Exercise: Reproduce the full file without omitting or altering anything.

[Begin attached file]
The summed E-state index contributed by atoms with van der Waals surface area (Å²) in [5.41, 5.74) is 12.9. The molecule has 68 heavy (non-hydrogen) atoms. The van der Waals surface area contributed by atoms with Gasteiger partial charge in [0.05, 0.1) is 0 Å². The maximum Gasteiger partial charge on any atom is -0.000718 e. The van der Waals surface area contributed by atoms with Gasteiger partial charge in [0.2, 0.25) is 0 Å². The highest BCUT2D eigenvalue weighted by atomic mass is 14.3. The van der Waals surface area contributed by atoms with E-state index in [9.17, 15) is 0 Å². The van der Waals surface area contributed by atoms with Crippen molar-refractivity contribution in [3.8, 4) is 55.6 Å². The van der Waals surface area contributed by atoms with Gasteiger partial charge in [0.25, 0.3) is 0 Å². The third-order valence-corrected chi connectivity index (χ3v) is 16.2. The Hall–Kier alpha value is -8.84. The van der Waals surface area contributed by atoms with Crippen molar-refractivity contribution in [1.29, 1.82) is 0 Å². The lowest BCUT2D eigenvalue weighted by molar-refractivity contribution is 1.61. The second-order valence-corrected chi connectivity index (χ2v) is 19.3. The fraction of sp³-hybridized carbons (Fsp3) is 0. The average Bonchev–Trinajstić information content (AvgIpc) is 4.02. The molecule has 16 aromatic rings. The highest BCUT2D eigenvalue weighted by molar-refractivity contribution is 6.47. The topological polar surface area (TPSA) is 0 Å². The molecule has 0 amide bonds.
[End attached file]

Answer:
The summed E-state index contributed by atoms with van der Waals surface area (Å²) in [5.41, 5.74) is 12.9. The molecule has 68 heavy (non-hydrogen) atoms. The van der Waals surface area contributed by atoms with Gasteiger partial charge in [0.05, 0.1) is 0 Å². The maximum Gasteiger partial charge on any atom is -0.000718 e. The van der Waals surface area contributed by atoms with Gasteiger partial charge in [0.2, 0.25) is 0 Å². The highest BCUT2D eigenvalue weighted by atomic mass is 14.3. The van der Waals surface area contributed by atoms with E-state index in [9.17, 15) is 0 Å². The van der Waals surface area contributed by atoms with Crippen molar-refractivity contribution in [3.8, 4) is 55.6 Å². The van der Waals surface area contributed by atoms with Gasteiger partial charge in [0.25, 0.3) is 0 Å². The third-order valence-corrected chi connectivity index (χ3v) is 16.2. The Hall–Kier alpha value is -8.84. The van der Waals surface area contributed by atoms with Crippen molar-refractivity contribution in [1.29, 1.82) is 0 Å². The lowest BCUT2D eigenvalue weighted by molar-refractivity contribution is 1.61. The second-order valence-corrected chi connectivity index (χ2v) is 19.3. The fraction of sp³-hybridized carbons (Fsp3) is 0. The average Bonchev–Trinajstić information content (AvgIpc) is 4.02. The molecule has 16 aromatic rings. The highest BCUT2D eigenvalue weighted by molar-refractivity contribution is 6.47. The topological polar surface area (TPSA) is 0 Å². The molecule has 0 amide bonds.